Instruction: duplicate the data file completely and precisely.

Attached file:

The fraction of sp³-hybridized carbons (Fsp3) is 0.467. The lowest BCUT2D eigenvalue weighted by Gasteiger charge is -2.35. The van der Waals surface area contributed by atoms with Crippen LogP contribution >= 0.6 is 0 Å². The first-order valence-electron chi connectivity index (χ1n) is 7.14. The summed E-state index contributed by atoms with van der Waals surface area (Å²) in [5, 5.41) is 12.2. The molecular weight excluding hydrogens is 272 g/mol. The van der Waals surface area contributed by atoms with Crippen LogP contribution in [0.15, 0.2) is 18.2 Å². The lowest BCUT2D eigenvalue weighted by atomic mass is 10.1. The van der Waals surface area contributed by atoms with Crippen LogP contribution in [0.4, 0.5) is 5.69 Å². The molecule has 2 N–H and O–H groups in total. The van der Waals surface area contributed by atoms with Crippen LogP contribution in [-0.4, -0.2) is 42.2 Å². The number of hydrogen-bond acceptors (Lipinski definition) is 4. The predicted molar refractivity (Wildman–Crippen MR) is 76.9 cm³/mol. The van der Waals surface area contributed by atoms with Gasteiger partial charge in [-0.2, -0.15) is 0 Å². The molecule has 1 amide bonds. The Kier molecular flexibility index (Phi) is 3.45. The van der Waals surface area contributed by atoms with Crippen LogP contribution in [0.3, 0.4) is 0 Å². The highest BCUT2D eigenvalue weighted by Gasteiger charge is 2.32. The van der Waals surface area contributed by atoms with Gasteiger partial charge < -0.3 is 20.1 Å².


The fraction of sp³-hybridized carbons (Fsp3) is 0.467. The lowest BCUT2D eigenvalue weighted by Gasteiger charge is -2.35. The van der Waals surface area contributed by atoms with Crippen LogP contribution >= 0.6 is 0 Å². The first-order valence-electron chi connectivity index (χ1n) is 7.14. The summed E-state index contributed by atoms with van der Waals surface area (Å²) in [5, 5.41) is 12.2. The molecular weight excluding hydrogens is 272 g/mol. The van der Waals surface area contributed by atoms with Crippen LogP contribution in [0.15, 0.2) is 18.2 Å². The lowest BCUT2D eigenvalue weighted by atomic mass is 10.1. The van der Waals surface area contributed by atoms with Crippen LogP contribution in [0.4, 0.5) is 5.69 Å². The molecule has 2 N–H and O–H groups in total. The van der Waals surface area contributed by atoms with Crippen LogP contribution in [-0.4, -0.2) is 42.2 Å². The number of hydrogen-bond acceptors (Lipinski definition) is 4. The predicted molar refractivity (Wildman–Crippen MR) is 76.9 cm³/mol. The van der Waals surface area contributed by atoms with Gasteiger partial charge in [-0.2, -0.15) is 0 Å². The molecule has 1 amide bonds. The Kier molecular flexibility index (Phi) is 3.45. The van der Waals surface area contributed by atoms with Crippen LogP contribution in [0.3, 0.4) is 0 Å². The highest BCUT2D eigenvalue weighted by Gasteiger charge is 2.32. The van der Waals surface area contributed by atoms with Gasteiger partial charge < -0.3 is 20.1 Å².